More than that, and more importantly, how is a person expected to go a year between Halloweens? I mean, just what the hell do you expect me to do with myself for eleven months before the next Octoberween begins? In my case, at least, the answer to that question usually involves several B horror movies. Maybe a few more than several. Okay, a lot. Here are two starring the incomparable Peter Cushing.
Island of Terror (1966)
The Plot: While trying to find a cure for cancer bunch of scientists on a remote island off the coast of Ireland accidentally create a race of bone-dissolving tentacle monsters, which are every bit as dreadful as they sound. Perturbed by the sudden appearance of skeleton-free corpses on the island, the local authorities appeal to London pathologists Drs. Stanley (Peter Cushing) and West (Edward Judd) to come and check things out. As the monsters begin to multiply and the mushy bodies start piling up, paranoia and fear mount, and the doctors have to get creative until a convenient solution presents itself… which it of course does, in the nick of time (spoiler).
Yeah, the first half of this movie is the type of low-budget, silly B horror movie that gets endlessly lampooned on The Angry Beavers. The second half of this movie is straight-up Day of the Triffids level uncanny horror. I mean, this stuff gets weird. This is exactly the kind of movie that would have absolutely fucked me up as child. Nah, seriously. Every time I walked out the door I’d worry about running into one of these little critters. They shouldn’t be scary, and… you know, as an adult they’re not, but there’s something very off-putting about them. It’s probably the noises they make.
This movie definitely owes a lot to Day of the Triffids. It features unstoppable and weird organic monsters with a single swiping deadly tentacle plaguing a rural community of hearty Brits. Like its 1962 predecessor, the horror is twofold, derived both from the truly uncanny monsters and from the propensity of innocence amongst its victims. At least nobody’s blind in this movie. And Peter Cushing’s in it. And (spoiler alert) he survives without having his bones dissolved in his body, so that’s something.
Twins of Evil (1971)
The Plot: Recently orphaned twins Maria and Frieda (Mary and Madeleine Collinson, respectively) move from the cosmopolitan splendors of Vienna to the remote countryside to live with their uncle Gustav Weil (Peter Cushing), who just so happens to be a puritanical witch hunter, hell-bent on eradicating evil in all its forms. Sure enough, the local count (Damien Thomas) turns out to be a satanic vampire. Typical. Lamenting the tedium of the countryside and suffering the tyranny of her uncle’s zeal, Frieda becomes increasingly enamored with the count and everything his evil has to offer.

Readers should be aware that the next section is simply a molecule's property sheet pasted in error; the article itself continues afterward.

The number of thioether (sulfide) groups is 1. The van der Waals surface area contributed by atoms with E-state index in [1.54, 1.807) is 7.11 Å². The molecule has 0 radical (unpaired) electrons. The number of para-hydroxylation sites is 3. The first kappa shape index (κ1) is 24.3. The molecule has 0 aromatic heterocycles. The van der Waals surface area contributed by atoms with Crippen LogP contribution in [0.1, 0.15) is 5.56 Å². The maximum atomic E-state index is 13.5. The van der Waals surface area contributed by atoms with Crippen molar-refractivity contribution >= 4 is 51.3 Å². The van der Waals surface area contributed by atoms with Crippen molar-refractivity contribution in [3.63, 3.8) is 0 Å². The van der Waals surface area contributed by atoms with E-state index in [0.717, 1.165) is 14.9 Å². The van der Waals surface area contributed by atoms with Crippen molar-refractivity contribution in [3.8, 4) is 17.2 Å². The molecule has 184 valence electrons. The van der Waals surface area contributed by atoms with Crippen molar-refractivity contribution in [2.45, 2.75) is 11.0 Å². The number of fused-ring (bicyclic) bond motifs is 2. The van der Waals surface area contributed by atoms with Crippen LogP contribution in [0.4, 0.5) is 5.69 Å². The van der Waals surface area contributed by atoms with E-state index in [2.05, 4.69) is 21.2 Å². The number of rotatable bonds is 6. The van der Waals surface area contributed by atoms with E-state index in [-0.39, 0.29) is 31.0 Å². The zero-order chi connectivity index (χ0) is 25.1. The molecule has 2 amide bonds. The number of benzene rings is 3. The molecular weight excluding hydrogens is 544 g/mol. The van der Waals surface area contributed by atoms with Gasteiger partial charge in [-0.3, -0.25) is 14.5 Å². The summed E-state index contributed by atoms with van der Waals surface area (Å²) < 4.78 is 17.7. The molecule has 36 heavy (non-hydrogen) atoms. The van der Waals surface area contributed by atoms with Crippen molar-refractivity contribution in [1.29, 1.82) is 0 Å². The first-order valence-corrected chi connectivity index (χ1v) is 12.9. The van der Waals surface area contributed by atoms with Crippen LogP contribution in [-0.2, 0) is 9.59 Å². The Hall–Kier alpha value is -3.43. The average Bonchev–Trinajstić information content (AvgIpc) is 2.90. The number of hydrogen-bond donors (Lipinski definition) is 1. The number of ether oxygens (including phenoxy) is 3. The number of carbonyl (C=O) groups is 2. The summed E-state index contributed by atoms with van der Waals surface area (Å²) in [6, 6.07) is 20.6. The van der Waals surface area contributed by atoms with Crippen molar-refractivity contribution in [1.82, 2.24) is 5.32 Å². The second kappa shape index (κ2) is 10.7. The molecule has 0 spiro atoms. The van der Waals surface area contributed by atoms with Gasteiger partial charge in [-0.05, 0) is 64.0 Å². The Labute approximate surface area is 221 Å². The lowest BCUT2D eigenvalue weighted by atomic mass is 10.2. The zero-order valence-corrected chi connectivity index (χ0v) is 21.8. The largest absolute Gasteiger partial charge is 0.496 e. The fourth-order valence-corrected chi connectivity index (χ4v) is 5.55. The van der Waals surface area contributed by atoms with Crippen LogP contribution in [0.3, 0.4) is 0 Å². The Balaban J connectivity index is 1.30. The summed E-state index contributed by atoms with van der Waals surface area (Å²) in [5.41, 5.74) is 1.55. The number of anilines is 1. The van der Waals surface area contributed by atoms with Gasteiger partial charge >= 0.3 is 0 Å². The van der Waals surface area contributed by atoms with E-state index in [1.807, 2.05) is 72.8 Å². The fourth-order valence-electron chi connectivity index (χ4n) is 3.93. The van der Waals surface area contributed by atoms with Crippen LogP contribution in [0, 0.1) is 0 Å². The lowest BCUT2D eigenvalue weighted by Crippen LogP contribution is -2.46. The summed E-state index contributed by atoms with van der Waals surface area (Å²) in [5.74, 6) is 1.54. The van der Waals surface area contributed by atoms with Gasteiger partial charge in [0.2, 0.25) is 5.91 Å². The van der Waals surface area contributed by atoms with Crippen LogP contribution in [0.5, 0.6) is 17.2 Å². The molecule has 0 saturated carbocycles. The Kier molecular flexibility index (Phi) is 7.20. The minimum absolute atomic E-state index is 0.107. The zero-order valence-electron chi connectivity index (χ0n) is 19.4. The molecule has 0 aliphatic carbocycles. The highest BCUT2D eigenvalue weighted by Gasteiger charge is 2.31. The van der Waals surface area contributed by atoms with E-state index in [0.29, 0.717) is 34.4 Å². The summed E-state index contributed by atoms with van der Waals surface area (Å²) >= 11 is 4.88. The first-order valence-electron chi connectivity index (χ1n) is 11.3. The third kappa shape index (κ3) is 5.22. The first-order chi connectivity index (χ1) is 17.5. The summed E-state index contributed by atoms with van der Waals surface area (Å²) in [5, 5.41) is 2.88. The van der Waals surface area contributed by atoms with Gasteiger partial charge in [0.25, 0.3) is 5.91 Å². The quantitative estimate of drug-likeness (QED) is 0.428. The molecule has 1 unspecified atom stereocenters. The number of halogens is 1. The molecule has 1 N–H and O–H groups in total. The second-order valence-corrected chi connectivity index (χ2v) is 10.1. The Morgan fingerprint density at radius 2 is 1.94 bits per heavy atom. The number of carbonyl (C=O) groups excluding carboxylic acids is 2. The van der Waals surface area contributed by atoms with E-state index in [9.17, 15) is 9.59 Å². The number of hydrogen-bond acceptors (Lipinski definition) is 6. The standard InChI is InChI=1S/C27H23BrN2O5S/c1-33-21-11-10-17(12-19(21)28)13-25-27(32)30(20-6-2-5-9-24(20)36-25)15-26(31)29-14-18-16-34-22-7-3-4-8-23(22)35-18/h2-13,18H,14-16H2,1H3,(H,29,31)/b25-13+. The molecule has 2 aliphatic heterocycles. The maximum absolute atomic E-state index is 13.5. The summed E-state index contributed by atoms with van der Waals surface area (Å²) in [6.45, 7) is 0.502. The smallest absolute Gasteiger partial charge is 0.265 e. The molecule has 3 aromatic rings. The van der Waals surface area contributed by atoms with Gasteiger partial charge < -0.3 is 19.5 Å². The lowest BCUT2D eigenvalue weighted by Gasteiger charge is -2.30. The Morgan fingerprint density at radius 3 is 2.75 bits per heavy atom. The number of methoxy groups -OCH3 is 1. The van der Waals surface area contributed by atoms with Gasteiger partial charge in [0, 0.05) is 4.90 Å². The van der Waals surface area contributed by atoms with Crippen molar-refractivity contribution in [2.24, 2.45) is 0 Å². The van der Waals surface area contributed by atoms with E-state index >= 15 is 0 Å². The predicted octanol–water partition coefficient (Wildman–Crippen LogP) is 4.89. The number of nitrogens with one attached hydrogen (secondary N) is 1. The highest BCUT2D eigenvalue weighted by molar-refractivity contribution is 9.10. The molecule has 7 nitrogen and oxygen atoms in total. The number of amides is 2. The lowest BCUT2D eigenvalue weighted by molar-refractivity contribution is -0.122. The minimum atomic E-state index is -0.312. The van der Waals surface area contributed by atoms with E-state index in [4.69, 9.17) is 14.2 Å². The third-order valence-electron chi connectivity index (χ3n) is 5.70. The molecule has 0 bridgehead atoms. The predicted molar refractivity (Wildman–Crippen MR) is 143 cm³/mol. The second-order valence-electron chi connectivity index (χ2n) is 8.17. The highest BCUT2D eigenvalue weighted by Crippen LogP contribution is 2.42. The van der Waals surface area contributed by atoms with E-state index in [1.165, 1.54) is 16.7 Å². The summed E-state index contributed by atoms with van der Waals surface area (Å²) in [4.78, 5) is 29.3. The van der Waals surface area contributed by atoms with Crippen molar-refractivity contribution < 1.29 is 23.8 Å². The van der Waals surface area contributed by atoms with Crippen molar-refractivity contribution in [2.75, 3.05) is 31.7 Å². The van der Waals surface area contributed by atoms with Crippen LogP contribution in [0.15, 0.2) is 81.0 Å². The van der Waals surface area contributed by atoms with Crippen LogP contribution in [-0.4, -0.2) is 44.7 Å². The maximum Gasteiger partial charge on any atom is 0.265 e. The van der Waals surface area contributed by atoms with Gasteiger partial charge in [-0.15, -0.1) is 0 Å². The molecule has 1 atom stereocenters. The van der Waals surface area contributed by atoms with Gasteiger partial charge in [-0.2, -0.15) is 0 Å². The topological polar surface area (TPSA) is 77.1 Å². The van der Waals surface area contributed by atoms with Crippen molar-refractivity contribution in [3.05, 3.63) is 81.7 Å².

Most of the movie focuses on the twins and their gradual disagreement over the whole, “Devoting your entire existence to Satan” thing. There’s a good twin and an evil twin, plenty of mistaken identity, close calls, sexy vampire stuff, bloody violence, Gothic architecture, more sexy vampire stuff, more bloody violence, more Gothic architecture, and everything else that made Hammer what it was. What really makes this movie interesting and separates it from others of its ilk is its combination of vampires and witch hunters. Peter Cushing became famous as professional vampire hunter Van Helsing in Terence Fisher’s Horror of Dracula, costarring Christopher Lee in the title role, and he absolutely kicks ass in that movie. He is the greatest. But Twins of Evil, oddly enough, has a more complicated sense of morality.
It was just recently announced that Nicholas Winding Refn plans to produce a remake of the Vincent Price classic The Conqueror Worm (a.k.a. Witchfinder General), which sees Vinny not as a monster or as a hero, but as a dastardly Puritan Witch Hunter. It is his most sinister role and his most violent and genuinely disturbing movie, so Refn totally works for that. Price’s witch hunter is pure evil; Cushing’s is something much more complicated. He plays a character so devout and obsessed with the idea of vanquishing the forces of evil from the face of the earth, that it consumes him and blinds him to reason and compassion. He burns witches, most of whom are innocent, and Cushing manages to give the impression—just in his face and eyes—that somewhere deep down he probably knows they’re innocent, but he keeps telling himself he’s doing the right thing. There’s a fabulous moment late in the movie when he faces the vampire for the first time and realizes that it’s claimed one of his nieces. Nothing in the script indicates that he should do this, but again, it’s in the subtleties of his innately lovable face: he beholds true evil for the first time. In the span of a few moments, his expression changes from abject horror to woe and disgust. His first instinct is to fear the vampire, sure. Then it dawns on him that this is what evil looks and feels like, and he really was wrong about all those innocent people he condemned. The look on his face… damn. Well, I know it’s just a B horror movie, but you don’t get performances like that everywhere you go.
So, Island of Terror isn’t… really… great, but I loved Twins of Evil, especially Cushing’s performance therein. If you find yourself getting those Octoberween blues in May and just need to get some horror in your life, you check out a Peter Cushing movie. Or a Vincent Price movie. Or a Christopher Lee movie. Boris Karloff, Bela Lugosi, Lon Chaney, etc.… Ah, you know what to do.